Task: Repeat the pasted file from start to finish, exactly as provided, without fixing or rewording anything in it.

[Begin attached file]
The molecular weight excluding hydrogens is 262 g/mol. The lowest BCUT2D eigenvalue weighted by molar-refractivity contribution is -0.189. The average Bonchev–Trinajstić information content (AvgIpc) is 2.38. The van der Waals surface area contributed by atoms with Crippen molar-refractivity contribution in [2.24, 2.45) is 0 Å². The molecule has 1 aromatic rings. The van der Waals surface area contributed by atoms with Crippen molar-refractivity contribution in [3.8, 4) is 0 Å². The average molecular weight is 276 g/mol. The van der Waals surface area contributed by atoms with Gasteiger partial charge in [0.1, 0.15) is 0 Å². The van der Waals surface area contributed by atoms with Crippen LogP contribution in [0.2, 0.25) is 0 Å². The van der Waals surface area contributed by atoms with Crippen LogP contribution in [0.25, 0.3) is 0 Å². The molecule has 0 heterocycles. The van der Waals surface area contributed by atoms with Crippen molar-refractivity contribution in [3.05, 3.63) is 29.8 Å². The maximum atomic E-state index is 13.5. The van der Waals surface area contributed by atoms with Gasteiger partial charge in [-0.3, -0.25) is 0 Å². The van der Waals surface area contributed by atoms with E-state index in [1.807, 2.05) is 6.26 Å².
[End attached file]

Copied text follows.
The molecular weight excluding hydrogens is 262 g/mol. The lowest BCUT2D eigenvalue weighted by molar-refractivity contribution is -0.189. The average Bonchev–Trinajstić information content (AvgIpc) is 2.38. The van der Waals surface area contributed by atoms with Crippen molar-refractivity contribution in [2.24, 2.45) is 0 Å². The molecule has 1 aromatic rings. The van der Waals surface area contributed by atoms with Crippen molar-refractivity contribution in [3.8, 4) is 0 Å². The average molecular weight is 276 g/mol. The van der Waals surface area contributed by atoms with Gasteiger partial charge in [0.1, 0.15) is 0 Å². The van der Waals surface area contributed by atoms with Crippen LogP contribution in [0.2, 0.25) is 0 Å². The van der Waals surface area contributed by atoms with Crippen LogP contribution in [0.25, 0.3) is 0 Å². The molecule has 0 heterocycles. The van der Waals surface area contributed by atoms with Crippen molar-refractivity contribution in [3.05, 3.63) is 29.8 Å². The maximum atomic E-state index is 13.5. The van der Waals surface area contributed by atoms with Gasteiger partial charge in [-0.3, -0.25) is 0 Å². The van der Waals surface area contributed by atoms with E-state index in [1.807, 2.05) is 6.26 Å².